External lesions and flesh parasites in commercial fishes of Nigerian inshore waters

Obiekezie, Austin I., Anders, Kerstin, Lick, Roland, Möller, Heino and Palm, Harry (1992) External lesions and flesh parasites in commercial fishes of Nigerian inshore waters Aquatic Living Resources, 5 (3). pp. 173-183. DOI 10.1051/alr:1992017.

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Abstract

Commercial fish species from the east Nigerian coast were examined for external lesions and flesh parasitic infections that may affect their consumability. Altogether, 2 886 specimens from 43 species representing 34 genera were sampled. The occurrence of lymphocystis disease in the pleuronectiform Cynoglossus senegalensis is here reported for the first time from an African marine teleost. Other external lesions of fishes encountered were fin rot, granulomas, pseudotumours and ulcers with total prevalences not exceeding 1%; The following commercial fish species were infected by muscle parasites at the given prevalences: Cynoglossus browni (metacercariae, 18%, Capillaria spinosa eggs, 27%; Echinocephalus sinensis L3 larvae, 9%; Philometra beninensis, 27%); C. senegalensis (Kudoa sp., 10%; metacercariae, 87%); Pseudotolithus brachygnathus (Hysterothylacium sp. larvae, 2%); P. senegalensis (Poecilancistrum cf caryophyllum plerocercoid, 1%; Philometra beninensis, 1% P. typus (Kudoa sp., 3%); Synaptura cadenati (Echinocephalus sinensis, 12%); Stromateus fiatola (trypanorhynch plerocer-coid, 44%); Epinephelus aeneus (didymozoid trematode, 44%; Hysterothylacium sp. larvae, 6%). Capillaria and Echinocephalus, representing helminths with zoonotic potential, present low risks to publie health due to their low prevalences and the local methods of preparing fish for consumption. Apart from C. spinosa eggs in soles and trypanorhynch plerocercoids in S.fiatola, none of the other flesh parasites are likely to affect the market value of their hosts at the recorded levels of occurrence. Carcharhinid sharks influence the occurrence in the locality of most fesh-parasitic helminths for which they serve as definitive hosts. The absence of the third stage larvae of zoonotic Anisakidae common in marine fishes from many other parts of the world is related to the unavailability of suitable hosts. Compared to the results from most temperate locations where similar studies have been carried out, the present study shows remarkably low prevalences and diversity for external lesions and flesh parasites in West African marine fishes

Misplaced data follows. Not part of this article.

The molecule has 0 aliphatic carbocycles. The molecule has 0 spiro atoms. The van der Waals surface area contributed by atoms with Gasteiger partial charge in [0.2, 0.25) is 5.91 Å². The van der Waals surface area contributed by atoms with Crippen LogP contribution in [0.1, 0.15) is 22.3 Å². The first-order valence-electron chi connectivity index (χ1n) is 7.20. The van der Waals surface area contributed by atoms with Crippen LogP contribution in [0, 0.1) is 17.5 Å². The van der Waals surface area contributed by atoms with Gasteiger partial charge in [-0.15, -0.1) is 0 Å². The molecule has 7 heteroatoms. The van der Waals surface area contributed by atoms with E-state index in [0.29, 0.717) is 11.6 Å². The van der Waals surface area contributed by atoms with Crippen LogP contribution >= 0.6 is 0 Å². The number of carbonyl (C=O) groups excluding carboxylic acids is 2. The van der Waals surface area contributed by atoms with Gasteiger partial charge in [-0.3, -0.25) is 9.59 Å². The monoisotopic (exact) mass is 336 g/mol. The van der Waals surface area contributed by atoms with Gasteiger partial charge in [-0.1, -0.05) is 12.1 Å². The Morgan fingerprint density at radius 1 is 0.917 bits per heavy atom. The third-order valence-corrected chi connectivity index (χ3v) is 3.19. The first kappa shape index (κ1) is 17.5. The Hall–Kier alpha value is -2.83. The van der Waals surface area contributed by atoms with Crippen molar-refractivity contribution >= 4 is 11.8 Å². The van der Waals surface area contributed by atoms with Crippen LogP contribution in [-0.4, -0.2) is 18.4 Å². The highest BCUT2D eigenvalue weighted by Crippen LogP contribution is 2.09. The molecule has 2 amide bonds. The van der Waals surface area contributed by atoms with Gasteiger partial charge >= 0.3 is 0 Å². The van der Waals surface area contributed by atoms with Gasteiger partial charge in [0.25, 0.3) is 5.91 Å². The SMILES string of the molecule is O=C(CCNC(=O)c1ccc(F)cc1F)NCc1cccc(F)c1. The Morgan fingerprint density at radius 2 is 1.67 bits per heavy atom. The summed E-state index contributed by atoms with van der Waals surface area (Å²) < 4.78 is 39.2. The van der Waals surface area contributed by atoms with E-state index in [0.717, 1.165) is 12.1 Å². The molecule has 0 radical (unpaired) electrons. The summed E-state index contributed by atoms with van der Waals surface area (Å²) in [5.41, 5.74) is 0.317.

Document Type: Article
Keywords: Nigeria, fish diseases, lymphocystis, myxosporeans, cestodes, nematodes, food hygiene
Research affiliation: OceanRep > Institute for Marine Science Kiel
Refereed: Yes
DOI etc.: 10.1051/alr:1992017
ISSN: 0990-7440
Date Deposited: 09 Mar 2018 13:34
Last Modified: 09 Mar 2018 13:34
URI: http://eprints.uni-kiel.de/id/eprint/42211

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